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Chattertocks

Brown University

Play On (2007)

2.7

November 25, 2007

Tuning / Blend 3.0
Energy / Intensity 2.7
Innovation / Creativity 2.3
Soloists 2.7
Sound / Production 2.7
Repeat Listenability 2.3
Tracks
1 Footprints 4.0
2 Breathe Me 2.7
3 What Is Love 3.0
4 Lovestoned/I Think She Knows (Interlude) 4.0
5 Rescue Me 2.3
6 Easy Silence 2.3
7 Swallowed in the Sea 2.0
8 Come on Eileen 3.0
9 (Sittin' on) the Dock of the Bay 2.0
10 Twentysomething 2.3
11 Oh Maria 2.3
12 In the Waiting Line 3.3
13 My Funny Valentine 1.3

Recorded 2006 – 2007
Total time: 43:54, 13 songs


Tuning / Blend 3
Energy / Intensity 3
Innovation / Creativity 3
Soloists 3
Sound / Production 3
Repeat Listenability 2
Tracks
1 Footprints 5
2 Breathe Me 3
3 What Is Love 3
4 Lovestoned/I Think She Knows (Interlude) 4
5 Rescue Me 3
6 Easy Silence 2
7 Swallowed in the Sea 2
8 Come on Eileen 3
9 (Sittin' on) the Dock of the Bay 2
10 Twentysomething 1
11 Oh Maria 2
12 In the Waiting Line 4
13 My Funny Valentine 2

Play On, the latest album from female collegiate stalwarts the Brown Chattertocks, is a maddening exercise in inconsistency. For every step forward (the re-emergence of tracks on a Chattertocks album worth a repeat listen), there are a proverbial two steps back (odd song choices and inconsistent tuning), leaving this listener again in a place somewhere between disappointment and disinterest.

The Chattertocks make some spectacularly odd repertoire choices here, with a schizophrenic track list that veers between electronica/techno, standards, and the occasional pop song. They are best at the first of these genres, which harbors their most creative moments — the breakdown of What Is Love, the textured choruses of In the Waiting Line, and the entirety of Footprints. In the Waiting Line has a groove and pace that many recent covers lacked, while Footprints is a masterful reinvention of a Jamaican dance hall tune as a full-fledged alterna anthem. I could have mistaken these tracks for the latest from the Sirens or Random Voices, which made the weaker performances all the more disappointing. Why on earth would someone choose to team electronica with two songs from the Sister Act soundtrack, much less include imitations of the overbearing soprano of Kathy Najimy's character? Twentysomething, an attempt at jazz and scat, devolves instead into shrillness and shrieks. Finally, every group has their sentimental group song, but they do not need to put it on every album . . . so let's give My Funny Valentine a rest, shall we?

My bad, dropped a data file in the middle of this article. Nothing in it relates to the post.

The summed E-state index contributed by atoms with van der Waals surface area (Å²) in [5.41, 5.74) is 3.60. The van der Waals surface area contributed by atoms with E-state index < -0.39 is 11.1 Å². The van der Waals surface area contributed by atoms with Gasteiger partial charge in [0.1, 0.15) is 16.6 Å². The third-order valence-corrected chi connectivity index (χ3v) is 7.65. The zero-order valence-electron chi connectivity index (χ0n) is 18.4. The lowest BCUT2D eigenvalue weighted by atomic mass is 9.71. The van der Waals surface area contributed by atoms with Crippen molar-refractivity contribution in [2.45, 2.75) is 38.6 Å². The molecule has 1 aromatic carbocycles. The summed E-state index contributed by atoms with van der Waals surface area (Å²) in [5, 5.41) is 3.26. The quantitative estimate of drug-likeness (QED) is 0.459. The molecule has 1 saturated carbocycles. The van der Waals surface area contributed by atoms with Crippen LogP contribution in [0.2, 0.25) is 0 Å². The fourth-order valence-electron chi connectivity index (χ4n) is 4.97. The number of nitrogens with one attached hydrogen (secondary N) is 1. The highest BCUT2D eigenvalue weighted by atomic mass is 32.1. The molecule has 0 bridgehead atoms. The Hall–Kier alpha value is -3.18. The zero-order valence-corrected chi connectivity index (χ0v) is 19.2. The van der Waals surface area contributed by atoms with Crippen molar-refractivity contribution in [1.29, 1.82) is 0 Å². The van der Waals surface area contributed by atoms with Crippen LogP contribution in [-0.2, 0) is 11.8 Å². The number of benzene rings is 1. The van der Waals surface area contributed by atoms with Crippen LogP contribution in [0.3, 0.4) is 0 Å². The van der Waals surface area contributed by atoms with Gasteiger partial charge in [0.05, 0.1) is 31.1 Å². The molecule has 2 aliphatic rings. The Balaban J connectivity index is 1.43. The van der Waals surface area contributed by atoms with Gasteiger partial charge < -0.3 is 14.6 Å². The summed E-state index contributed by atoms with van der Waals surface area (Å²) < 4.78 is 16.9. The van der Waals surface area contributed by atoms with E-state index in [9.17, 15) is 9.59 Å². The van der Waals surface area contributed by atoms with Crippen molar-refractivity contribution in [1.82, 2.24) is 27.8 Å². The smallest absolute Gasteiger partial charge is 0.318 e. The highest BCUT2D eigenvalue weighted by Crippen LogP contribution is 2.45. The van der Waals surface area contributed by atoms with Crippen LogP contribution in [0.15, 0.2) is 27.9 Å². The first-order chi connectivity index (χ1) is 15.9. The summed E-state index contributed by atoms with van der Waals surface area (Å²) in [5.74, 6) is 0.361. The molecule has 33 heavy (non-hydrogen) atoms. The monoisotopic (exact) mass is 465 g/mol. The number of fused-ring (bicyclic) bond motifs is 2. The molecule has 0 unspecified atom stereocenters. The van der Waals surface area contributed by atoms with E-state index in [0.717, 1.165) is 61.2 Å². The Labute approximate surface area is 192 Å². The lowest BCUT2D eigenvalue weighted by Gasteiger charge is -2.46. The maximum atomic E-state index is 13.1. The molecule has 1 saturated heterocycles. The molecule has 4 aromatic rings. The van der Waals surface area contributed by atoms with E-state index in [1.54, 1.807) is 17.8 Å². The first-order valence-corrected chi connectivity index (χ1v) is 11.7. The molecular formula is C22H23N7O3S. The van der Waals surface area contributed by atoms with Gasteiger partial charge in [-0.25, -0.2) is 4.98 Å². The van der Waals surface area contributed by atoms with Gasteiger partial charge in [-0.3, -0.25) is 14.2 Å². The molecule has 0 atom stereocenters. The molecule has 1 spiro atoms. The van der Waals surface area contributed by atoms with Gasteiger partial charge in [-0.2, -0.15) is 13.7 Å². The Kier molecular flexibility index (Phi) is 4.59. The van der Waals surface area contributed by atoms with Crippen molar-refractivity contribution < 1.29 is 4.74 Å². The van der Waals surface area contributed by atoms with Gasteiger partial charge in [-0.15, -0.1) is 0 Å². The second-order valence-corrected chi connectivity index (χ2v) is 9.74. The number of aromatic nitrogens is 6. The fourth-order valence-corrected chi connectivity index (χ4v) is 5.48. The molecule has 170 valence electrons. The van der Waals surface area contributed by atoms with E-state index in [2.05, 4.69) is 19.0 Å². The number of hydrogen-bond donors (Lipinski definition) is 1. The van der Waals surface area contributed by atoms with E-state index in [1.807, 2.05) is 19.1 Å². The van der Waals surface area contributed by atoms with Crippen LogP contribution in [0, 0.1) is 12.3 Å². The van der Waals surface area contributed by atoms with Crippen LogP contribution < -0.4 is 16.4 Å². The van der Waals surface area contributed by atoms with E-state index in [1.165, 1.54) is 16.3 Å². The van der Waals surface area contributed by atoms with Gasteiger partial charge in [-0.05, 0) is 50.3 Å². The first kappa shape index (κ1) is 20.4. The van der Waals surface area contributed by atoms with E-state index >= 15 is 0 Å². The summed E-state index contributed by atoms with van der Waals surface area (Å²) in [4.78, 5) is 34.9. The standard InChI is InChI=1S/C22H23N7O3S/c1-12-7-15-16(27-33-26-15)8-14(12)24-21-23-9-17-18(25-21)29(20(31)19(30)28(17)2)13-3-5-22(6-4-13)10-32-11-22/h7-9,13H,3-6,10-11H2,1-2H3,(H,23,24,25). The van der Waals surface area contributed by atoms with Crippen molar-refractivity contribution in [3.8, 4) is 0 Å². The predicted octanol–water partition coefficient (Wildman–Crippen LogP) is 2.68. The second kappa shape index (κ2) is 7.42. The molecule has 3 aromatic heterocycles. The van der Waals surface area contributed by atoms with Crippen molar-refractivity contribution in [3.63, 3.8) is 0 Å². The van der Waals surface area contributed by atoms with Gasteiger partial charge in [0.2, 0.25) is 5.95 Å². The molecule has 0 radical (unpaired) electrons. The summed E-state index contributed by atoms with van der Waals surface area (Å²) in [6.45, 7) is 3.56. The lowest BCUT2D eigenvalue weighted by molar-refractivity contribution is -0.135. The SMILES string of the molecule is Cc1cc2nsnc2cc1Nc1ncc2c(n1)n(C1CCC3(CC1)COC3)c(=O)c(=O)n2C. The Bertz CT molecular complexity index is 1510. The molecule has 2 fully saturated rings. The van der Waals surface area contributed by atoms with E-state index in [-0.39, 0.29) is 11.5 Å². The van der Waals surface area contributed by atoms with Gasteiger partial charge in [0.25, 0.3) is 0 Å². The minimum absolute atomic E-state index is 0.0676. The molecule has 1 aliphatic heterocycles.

Song choice is not the only inconsistency with Play On. Though overall tuning has improved from NOW That's What I Call Chattertocks, there are still a few too many missteps like the awfully tuned opening of Easy Silence and pitchy sopranos on (Sittin' on) the Dock of the Bay and Breathe Me. On the solo front, I liked Zoe Chao's throaty delivery on What Is Love and Lovestoned and Michelle Jackson's grit on Come on Eileen. But I'm not sure it was enough to overcome the strained attempts at a baritone range on Swallowed in the Sea, or the overly theatrical lead on Twentysomething.